*Several students who were allegedly abused at the Oprah Winfrey girls school in South Africa are due to testify along with the talk show host in her upcoming defamation trial in Philadelphia.

As previously reported, the school’s former headmistress Nomvuyo Mzamane filed a defamation lawsuit against Winfrey accusing her of trashing her name in the press by saying she “lost confidence” in Mzamane following the sexual abuse allegations and planned to “clean house from top to bottom.”

Winfrey plans to defend her remarks about Mzamane on free speech and other grounds, arguing that she merely voiced her opinions. Mzamane’s lawyers, who note Winfrey’s huge media reach, contend listeners would think they were based on facts she gleaned from the school’s internal investigation.

The case is headed for a two-week jury trial in federal court in Philadelphia starting March 29.

At today’s final pretrial hearing, Winfrey lawyer Chip Babcock said minors do not typically testify in open court in South Africa. The girls, now 14 and 15, may seek to testify through videotaped depositions, especially given the sensitive nature of their testimony, Babcock said, according to the AP.

“We’re going to see how the kids get acclimated here, and how (their) parents feel about things,” Babcock told U.S. District Judge Eduardo Robreno.

Mzamane, born in Lesotho, formerly worked at the private Germantown Friends School in Philadelphia, and was living in the city when she filed suit two years ago. She earned $150,000 a year as the head of Winfrey’s academy.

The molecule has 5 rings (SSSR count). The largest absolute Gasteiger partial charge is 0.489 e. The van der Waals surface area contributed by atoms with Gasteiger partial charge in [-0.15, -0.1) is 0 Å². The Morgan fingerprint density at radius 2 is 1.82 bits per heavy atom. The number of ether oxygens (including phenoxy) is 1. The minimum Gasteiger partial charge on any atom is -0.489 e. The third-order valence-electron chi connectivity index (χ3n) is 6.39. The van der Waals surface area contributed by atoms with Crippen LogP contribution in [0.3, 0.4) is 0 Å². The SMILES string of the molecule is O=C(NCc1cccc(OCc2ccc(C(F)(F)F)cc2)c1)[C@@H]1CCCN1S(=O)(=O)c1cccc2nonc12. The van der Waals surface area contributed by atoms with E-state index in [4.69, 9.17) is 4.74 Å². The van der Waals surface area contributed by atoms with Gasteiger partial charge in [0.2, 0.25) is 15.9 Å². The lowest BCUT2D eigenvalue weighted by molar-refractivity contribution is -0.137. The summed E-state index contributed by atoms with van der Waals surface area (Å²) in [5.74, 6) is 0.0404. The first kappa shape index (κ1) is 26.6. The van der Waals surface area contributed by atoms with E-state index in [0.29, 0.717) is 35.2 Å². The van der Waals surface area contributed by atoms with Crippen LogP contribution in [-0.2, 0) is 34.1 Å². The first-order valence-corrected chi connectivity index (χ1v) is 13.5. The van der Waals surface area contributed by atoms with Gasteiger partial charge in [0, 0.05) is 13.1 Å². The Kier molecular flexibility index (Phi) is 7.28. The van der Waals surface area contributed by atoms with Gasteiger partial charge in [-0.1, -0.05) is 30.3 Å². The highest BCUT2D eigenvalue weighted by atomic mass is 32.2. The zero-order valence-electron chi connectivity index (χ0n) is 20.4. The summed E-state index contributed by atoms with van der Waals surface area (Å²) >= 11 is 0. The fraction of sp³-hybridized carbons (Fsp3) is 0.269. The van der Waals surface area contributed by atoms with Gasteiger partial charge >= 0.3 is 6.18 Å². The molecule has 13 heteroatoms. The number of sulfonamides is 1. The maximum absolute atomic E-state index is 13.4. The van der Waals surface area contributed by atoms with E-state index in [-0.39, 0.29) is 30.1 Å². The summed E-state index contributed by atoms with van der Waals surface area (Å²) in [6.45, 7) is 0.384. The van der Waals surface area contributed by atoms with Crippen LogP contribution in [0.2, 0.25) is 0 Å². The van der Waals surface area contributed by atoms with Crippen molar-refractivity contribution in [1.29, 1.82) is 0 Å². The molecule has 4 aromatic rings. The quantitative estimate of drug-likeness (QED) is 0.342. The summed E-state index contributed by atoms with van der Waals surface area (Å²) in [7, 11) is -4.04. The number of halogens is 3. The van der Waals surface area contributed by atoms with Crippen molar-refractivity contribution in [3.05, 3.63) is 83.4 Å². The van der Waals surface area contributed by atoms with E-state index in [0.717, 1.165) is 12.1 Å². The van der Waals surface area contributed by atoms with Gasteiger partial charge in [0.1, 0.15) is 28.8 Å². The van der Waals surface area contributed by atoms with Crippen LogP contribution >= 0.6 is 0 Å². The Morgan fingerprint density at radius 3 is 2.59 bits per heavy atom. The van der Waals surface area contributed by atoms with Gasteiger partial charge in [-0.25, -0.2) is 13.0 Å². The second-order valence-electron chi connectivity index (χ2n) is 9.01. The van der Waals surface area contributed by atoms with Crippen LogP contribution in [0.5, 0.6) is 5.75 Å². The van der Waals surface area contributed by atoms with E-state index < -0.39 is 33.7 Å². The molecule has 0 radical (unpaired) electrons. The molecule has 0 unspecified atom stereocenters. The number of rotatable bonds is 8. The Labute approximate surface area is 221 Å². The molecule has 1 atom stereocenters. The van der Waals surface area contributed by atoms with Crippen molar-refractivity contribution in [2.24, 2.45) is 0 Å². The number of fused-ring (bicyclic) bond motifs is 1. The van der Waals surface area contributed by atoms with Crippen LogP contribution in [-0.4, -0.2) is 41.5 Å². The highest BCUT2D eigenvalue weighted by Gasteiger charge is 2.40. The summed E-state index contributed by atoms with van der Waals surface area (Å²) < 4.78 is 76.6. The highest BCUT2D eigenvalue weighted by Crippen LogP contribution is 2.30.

Winfrey hopes to show that the school leader failed to act on myriad complaints about dorm matron Tiny Virginia Makopo, who is accused of sexually and physically abusing students. Makopo has pleaded not guilty to 14 charges.

Winfrey, in court papers, said she had planned to hire nurses to serve as dorm matrons for the 150 seventh- and eighth-grade girls who were selected from impoverished backgrounds to attend her school. Mzamane instead hired eight young women from a local company called Party Design, she said.

“These young women were later found to be totally unqualified to handle the position, something Ms. Mzamane had been warned about,” Winfrey’s lawyers wrote.

As the school’s inaugural year unfolded, Makopo attacked another dorm parent, injured three people while driving a golf cart after a champagne party at Mzamane’s home and retaliated rather than apologize to girls who complained of mistreatment, while Mzamane did little or nothing, Winfrey’s lawyers allege in their trial memorandum.

Mzamane’s lawyers wrote in their trial memo: “To this day, Ms. Winfrey admits that she has no evidence that Ms. Mzamane knew about any claims of sexual abuse at the academy while she was headmistress there, much less that she tolerated or covered up such abuse.”

Winfrey was not in court Friday, but as the named defendant must attend the trial each day. She has rearranged the taping of her Chicago-based daily TV talk show, according to her lawyers, who asked the judge to try to keep the trial from dragging beyond two weeks.

Robreno agreed to hold court on Saturdays if necessary. Several witnesses are coming from South Africa on visas linked to the trial schedule.